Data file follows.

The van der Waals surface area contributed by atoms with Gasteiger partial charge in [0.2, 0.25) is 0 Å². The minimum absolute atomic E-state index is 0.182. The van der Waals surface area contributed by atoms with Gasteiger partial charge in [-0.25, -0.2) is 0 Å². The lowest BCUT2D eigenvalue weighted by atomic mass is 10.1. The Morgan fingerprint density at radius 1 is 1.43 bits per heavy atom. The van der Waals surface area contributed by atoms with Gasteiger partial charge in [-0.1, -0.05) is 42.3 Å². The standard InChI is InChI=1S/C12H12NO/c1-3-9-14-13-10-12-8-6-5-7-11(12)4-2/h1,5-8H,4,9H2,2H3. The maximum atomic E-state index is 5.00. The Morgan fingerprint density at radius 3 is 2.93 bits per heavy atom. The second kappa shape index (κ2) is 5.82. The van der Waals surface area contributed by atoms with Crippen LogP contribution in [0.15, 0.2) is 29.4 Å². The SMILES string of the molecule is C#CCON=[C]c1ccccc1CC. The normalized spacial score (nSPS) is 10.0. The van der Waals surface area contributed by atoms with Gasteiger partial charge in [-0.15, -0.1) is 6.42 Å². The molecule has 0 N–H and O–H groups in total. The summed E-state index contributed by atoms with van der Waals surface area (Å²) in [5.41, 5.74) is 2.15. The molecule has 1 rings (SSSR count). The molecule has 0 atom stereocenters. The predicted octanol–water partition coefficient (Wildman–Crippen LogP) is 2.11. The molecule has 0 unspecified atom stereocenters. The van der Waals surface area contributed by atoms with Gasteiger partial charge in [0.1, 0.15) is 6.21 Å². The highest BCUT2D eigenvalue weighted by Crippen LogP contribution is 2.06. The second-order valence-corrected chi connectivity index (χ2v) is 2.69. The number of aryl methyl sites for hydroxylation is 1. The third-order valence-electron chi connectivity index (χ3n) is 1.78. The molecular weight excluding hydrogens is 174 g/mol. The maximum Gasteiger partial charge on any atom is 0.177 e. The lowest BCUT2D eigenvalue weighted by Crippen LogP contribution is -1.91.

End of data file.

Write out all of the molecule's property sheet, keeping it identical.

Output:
The van der Waals surface area contributed by atoms with Gasteiger partial charge in [0.2, 0.25) is 0 Å². The minimum absolute atomic E-state index is 0.182. The van der Waals surface area contributed by atoms with Gasteiger partial charge in [-0.25, -0.2) is 0 Å². The lowest BCUT2D eigenvalue weighted by atomic mass is 10.1. The Morgan fingerprint density at radius 1 is 1.43 bits per heavy atom. The van der Waals surface area contributed by atoms with Gasteiger partial charge in [-0.1, -0.05) is 42.3 Å². The standard InChI is InChI=1S/C12H12NO/c1-3-9-14-13-10-12-8-6-5-7-11(12)4-2/h1,5-8H,4,9H2,2H3. The maximum atomic E-state index is 5.00. The Morgan fingerprint density at radius 3 is 2.93 bits per heavy atom. The second kappa shape index (κ2) is 5.82. The van der Waals surface area contributed by atoms with Crippen LogP contribution in [0.15, 0.2) is 29.4 Å². The SMILES string of the molecule is C#CCON=[C]c1ccccc1CC. The normalized spacial score (nSPS) is 10.0. The van der Waals surface area contributed by atoms with Gasteiger partial charge in [-0.15, -0.1) is 6.42 Å². The molecule has 0 N–H and O–H groups in total. The summed E-state index contributed by atoms with van der Waals surface area (Å²) in [5.41, 5.74) is 2.15. The molecule has 1 rings (SSSR count). The molecule has 0 atom stereocenters. The predicted octanol–water partition coefficient (Wildman–Crippen LogP) is 2.11. The molecule has 0 unspecified atom stereocenters. The van der Waals surface area contributed by atoms with Gasteiger partial charge in [0.1, 0.15) is 6.21 Å². The highest BCUT2D eigenvalue weighted by Crippen LogP contribution is 2.06. The second-order valence-corrected chi connectivity index (χ2v) is 2.69. The number of aryl methyl sites for hydroxylation is 1. The third-order valence-electron chi connectivity index (χ3n) is 1.78. The molecular weight excluding hydrogens is 174 g/mol. The maximum Gasteiger partial charge on any atom is 0.177 e. The lowest BCUT2D eigenvalue weighted by Crippen LogP contribution is -1.91.